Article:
I recently finished reading Life of Pi by Yann Martel. It was amazing and I immediately reccommended it to everyone. One friend said “I dunno. It’s about a boy stuck in the middle of the ocean with a tiger. That doesn’t seem very exciting.” I conceeded to her point. When I first read the summary on the back cover I wasn’t to excited about reading it either. But it had been reccommended to me and once I started reading I was hooked. So, if you are like my friend and don’t see a reason to read a book about a boy, a lifeboat and a tiger, allow me to give you 5 compelling reasons.
- Exquisite Language– Martel is a literary artist whose words paint amazing pictures in the imagination of his readers. Although his main character is stuck in the middle of the ocean for half the book, he finds such beautiful ways of describing sea creatures, storms, sunrises and water that it feels as if the story changes settings with every chapter.
- A surprising amount of action and suspense– You might be tempted to think that this book will be similar to the movie Castaway. There is a major difference, however. Pi, the main character, is not stuck at sea or on a deserted island alone. There are animals onboard with him and each of them have distinct personalities that cause conflict, action and suspense. Plus, he is at sea for an insane amount of time and overcomes the most challenging obstacles. His day to day survival is a continued source of suspense.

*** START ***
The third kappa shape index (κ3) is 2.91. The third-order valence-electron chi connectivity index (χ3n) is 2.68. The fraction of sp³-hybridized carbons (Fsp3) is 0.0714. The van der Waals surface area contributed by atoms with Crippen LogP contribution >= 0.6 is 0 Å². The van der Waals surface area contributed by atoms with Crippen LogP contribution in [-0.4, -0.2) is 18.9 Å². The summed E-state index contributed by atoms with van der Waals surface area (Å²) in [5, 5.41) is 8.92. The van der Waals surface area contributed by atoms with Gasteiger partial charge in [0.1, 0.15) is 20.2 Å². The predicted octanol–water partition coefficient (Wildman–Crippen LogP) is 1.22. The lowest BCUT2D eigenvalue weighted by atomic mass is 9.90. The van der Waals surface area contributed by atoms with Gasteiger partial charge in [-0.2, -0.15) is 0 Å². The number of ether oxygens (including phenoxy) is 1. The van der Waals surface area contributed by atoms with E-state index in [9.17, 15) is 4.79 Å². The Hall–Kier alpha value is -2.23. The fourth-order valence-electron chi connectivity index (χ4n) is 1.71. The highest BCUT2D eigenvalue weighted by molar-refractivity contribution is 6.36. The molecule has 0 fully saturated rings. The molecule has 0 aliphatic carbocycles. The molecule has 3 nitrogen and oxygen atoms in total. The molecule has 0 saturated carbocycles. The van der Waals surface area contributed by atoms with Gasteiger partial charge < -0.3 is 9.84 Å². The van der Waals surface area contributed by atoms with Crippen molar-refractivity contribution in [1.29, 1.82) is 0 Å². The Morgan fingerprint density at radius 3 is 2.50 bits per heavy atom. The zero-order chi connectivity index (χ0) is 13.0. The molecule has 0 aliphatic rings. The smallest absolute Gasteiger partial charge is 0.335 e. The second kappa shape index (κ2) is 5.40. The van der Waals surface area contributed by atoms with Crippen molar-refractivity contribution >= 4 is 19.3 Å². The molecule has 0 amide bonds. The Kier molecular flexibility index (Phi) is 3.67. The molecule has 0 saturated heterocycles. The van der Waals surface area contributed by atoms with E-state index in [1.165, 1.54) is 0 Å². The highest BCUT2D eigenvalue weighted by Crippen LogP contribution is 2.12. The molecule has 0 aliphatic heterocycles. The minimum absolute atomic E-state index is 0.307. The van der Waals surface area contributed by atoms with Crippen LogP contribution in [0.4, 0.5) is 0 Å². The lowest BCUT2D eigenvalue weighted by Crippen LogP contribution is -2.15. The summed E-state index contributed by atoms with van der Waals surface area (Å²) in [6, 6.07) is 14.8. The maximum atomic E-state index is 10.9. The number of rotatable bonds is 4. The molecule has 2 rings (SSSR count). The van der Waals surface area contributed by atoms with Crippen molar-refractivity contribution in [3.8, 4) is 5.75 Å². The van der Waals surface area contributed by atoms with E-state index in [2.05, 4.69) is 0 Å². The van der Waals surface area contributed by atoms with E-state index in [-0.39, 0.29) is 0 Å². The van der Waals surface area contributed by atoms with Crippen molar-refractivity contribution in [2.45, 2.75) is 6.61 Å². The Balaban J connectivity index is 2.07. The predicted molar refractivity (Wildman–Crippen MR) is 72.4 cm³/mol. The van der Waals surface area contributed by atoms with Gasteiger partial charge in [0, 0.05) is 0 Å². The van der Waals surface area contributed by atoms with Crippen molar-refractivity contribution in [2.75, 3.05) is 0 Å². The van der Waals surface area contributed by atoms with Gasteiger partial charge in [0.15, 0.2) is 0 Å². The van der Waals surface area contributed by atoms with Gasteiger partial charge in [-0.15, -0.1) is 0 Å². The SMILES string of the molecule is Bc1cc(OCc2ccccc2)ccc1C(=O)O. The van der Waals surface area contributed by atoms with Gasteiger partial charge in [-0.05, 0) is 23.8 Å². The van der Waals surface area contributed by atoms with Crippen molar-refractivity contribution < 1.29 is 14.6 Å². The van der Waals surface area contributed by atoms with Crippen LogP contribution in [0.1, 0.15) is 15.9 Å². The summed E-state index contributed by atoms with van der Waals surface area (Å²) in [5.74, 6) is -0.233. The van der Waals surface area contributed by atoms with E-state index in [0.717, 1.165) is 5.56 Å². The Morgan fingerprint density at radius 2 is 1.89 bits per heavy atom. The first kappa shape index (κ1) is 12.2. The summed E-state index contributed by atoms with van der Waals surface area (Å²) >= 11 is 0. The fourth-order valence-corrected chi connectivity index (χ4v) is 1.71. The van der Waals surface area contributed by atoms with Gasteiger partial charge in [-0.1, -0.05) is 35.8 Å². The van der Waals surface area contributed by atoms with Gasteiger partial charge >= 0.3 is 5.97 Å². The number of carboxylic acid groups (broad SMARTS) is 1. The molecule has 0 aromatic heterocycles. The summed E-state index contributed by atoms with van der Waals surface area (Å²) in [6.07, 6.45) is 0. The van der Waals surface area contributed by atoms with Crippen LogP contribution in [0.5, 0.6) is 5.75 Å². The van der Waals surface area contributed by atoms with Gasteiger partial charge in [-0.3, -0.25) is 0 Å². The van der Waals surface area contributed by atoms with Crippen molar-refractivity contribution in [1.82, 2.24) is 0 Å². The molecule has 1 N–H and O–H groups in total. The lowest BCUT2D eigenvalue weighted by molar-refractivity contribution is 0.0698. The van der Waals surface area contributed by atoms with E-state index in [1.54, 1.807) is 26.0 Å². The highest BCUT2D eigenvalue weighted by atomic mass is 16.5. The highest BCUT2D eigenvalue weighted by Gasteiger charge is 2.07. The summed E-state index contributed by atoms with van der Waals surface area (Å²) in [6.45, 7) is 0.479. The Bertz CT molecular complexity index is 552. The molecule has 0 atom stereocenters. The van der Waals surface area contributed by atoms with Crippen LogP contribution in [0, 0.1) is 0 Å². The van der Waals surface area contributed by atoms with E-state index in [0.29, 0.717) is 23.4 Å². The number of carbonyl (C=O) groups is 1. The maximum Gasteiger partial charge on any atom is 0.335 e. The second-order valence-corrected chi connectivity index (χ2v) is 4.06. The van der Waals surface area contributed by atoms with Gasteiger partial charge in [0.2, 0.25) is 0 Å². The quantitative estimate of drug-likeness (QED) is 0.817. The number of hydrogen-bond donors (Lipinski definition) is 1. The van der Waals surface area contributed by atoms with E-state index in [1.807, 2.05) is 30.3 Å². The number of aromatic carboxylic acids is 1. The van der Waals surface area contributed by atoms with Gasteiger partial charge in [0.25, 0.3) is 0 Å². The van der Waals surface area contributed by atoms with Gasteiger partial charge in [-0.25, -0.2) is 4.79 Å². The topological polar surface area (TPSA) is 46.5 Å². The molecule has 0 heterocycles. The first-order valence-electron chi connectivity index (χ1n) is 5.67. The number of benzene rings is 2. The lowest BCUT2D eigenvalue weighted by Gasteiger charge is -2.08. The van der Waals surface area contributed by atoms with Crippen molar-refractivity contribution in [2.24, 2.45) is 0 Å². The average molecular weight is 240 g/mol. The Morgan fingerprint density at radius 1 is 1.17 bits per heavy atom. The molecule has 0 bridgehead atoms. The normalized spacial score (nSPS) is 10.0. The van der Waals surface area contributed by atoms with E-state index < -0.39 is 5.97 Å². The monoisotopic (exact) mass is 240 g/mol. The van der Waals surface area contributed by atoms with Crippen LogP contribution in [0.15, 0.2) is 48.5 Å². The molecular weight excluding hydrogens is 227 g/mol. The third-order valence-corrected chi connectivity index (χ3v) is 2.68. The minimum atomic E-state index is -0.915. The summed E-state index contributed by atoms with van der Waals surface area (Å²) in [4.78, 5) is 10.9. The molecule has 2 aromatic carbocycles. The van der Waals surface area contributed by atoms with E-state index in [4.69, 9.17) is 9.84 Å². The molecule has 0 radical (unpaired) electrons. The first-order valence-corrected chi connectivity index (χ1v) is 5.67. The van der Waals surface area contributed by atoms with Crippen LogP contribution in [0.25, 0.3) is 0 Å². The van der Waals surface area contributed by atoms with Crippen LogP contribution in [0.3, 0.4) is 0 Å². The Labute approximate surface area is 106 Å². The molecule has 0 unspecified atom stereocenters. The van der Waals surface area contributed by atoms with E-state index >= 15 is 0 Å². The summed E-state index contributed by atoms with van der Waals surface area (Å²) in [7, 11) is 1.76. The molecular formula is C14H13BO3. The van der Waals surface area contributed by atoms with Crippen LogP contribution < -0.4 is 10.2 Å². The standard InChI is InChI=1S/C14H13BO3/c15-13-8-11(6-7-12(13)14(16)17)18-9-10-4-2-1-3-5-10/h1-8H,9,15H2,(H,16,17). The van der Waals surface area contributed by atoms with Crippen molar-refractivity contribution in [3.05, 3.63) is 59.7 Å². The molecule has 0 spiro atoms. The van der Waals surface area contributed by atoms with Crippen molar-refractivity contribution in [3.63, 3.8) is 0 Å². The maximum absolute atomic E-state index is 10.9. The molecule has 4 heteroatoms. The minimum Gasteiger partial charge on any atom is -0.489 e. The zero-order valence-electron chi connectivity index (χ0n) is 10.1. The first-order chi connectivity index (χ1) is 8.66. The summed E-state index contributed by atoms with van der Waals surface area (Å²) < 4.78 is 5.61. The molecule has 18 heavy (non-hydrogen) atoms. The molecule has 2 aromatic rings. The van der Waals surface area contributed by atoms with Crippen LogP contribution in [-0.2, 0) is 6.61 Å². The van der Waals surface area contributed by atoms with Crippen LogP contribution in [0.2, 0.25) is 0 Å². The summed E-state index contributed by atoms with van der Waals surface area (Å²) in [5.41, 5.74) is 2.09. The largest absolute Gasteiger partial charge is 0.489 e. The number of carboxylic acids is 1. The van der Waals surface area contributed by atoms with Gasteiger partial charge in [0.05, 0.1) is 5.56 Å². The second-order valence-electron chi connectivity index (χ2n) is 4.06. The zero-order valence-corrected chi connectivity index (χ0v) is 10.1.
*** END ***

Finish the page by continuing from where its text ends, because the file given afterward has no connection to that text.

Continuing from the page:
- The ending will make you want to read it again– I liked the book until I got to the ending, then I loved it. I won’t say much on this point because I don’t want to give anything away, but honestly the ending was a complete surprised and changed my outlook on the whole book. When I’m done going through my book bucket list, I plan on reading Life of Pi again. Knowing how it ends will give me new insights into the rest of the book.
- You’ll fall in love with Pi– Martel invests a good hundred pages or so at the beginning of the book introducing you to Pi and his family. He pulls you into Pi’s life and gets you emotionally invested. One way he does this is by writing as if the book is a true story. He even includes excerpts of his fictional interviews with Pi. By the time it gets to the part where Pi is at sea, you will have fallen in love with him and won’t be able to put the book down until you know his fate.
- Its a philosphical book that’s easy to read– I love books that make me think about themes: relationships, humanity, morality, religion, society, etc. I don’t like books that use complicated sentence structure and hundreds of words that I have to look up in the dictionary. Life of Pi is an easy read that is also compelling and thought provoking. Martel impresses with his story, not his pompous language.
Have you ever read Life of Pi? What did you think? What reasons would you give someone to read it or not read it?